What is the point of view of "The Yellow Wallpaper"?

The point of view of "The Yellow Wallpaper" is first-person subjective. This gives us a privileged insight into the consciousness and thought-processes of the main character. The story concerns what's going on inside her mind, so this is the appropriate point of view to use.

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Had the story been told from a third-person omniscient viewpoint, a God's-eye perspective, if you like, then it wouldn't have been nearly as effective. T,hen the unnamed woman in the story would've been treated like an object of study. She would've been seen the same way as her husband, a doctor, sees her: as a patient.

It would've been much harder, therefore, for us to understand what was happening to her, what kind of experiences she was having, and what she was seeing in the yellow wallpaper. Readers would've been presented with a one-dimensional character, a stereotyped madwoman, which would have been at odds with the author's intentions.

As it is, the first person subjective viewpoint helps us gain a degree of empathy with the narrator. We share her frustrations at not being able to lead a normal life due to the dubious course of treatment being administered by her husband. We're also able to gain a better understanding of just how it is possible for her to see a character in the yellow wallpaper that stands as a symbol of her present condition.

From a feminist standpoint, the first person subjective viewpoint is crucial to telling the narrator's story. Otherwise, her story would be told by men, almost certainly in an unsympathetic light. The doctor's wife would be easily dismissed as just another madwoman, someone whose story doesn't need to be told.

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The story "The Yellow Wallpaper" is told from the point-of-view of a first person narrator, an unnamed woman who is being kept in a large upstairs bedroom as a cure for what appears to be postpartum depression. She is said to be suffering from a nervous disorder.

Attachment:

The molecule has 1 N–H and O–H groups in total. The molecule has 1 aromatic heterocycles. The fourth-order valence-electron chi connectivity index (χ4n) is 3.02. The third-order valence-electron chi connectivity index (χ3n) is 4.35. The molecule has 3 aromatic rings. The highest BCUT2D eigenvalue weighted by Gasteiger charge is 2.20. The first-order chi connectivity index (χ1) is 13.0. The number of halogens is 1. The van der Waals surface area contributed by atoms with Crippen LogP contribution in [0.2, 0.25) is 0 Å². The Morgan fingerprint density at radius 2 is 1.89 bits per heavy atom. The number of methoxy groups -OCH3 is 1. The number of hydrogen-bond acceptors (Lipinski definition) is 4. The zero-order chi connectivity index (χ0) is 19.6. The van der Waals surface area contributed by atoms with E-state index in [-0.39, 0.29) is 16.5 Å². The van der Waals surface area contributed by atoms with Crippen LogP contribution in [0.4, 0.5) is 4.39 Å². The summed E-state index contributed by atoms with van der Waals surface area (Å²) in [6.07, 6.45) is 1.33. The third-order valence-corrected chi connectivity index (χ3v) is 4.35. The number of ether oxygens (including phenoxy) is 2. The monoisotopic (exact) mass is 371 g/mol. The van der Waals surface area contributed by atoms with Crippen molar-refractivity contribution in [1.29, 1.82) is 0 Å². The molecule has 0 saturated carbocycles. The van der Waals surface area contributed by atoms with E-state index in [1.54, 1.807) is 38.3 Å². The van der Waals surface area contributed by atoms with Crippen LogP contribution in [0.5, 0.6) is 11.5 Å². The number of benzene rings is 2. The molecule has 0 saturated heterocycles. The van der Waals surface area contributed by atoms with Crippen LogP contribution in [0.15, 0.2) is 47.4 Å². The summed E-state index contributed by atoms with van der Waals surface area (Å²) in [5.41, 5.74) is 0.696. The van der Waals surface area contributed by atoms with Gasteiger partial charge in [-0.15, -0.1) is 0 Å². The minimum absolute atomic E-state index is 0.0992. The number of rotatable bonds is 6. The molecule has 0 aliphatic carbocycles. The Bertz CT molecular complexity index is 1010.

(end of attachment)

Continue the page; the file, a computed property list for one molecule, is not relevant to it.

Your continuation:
We know we are encountering a first-person narrative from the first line, in which the narrator refers to "myself."

The first person narration creates a sense of immediacy and intimacy: we are privy to the direct thoughts of the narrator. Further, she appears to be taking us into her confidence and trying to get us to side with her against her husband John (although she claims she is simply writing to her "dead paper"). For example, she notes that John and her brother are doctors, but that "personally" she does not agree with their diagnosis as to how her condition should be treated. This draws us into her world and causes us to also question her treatment.

This first-person narration is also highly subjective, especially as there is no authorial voice or omniscient narrator to correct her misconceptions for us. However, her evident increasing separation from reality and rationality reinforce the idea that her condition is not being treated correctly.

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The point of view in which this powerful short story is told is the first-person subjective. The phrase first-person means that the narrator uses the first-person pronoun "I" and is a participant in the events taking place in the story. The word subjective means that the narrator is telling us about these events as they are taking place, as she is living them, and not afterward; a big clue to this is that her verbs are in the present (rather than past) tense. She says that her husband, "John[,] laughs" at her and that he "is practical in the extreme." She talks about how she is feeling in the present, saying, "I get unreasonably angry with John sometimes," and the like. It is because of this perspective that the audience must piece together the evidence of the narrator's mental deterioration throughout the story. She feels that she's being quite reasonable in many respects and presents her ideas about the wallpaper as though they are typical rather than strange (that there is a woman living behind the first layer of the design, etc). The narrator becomes quite unreliable, adding to the tension and sense of menacing unease created by the story.

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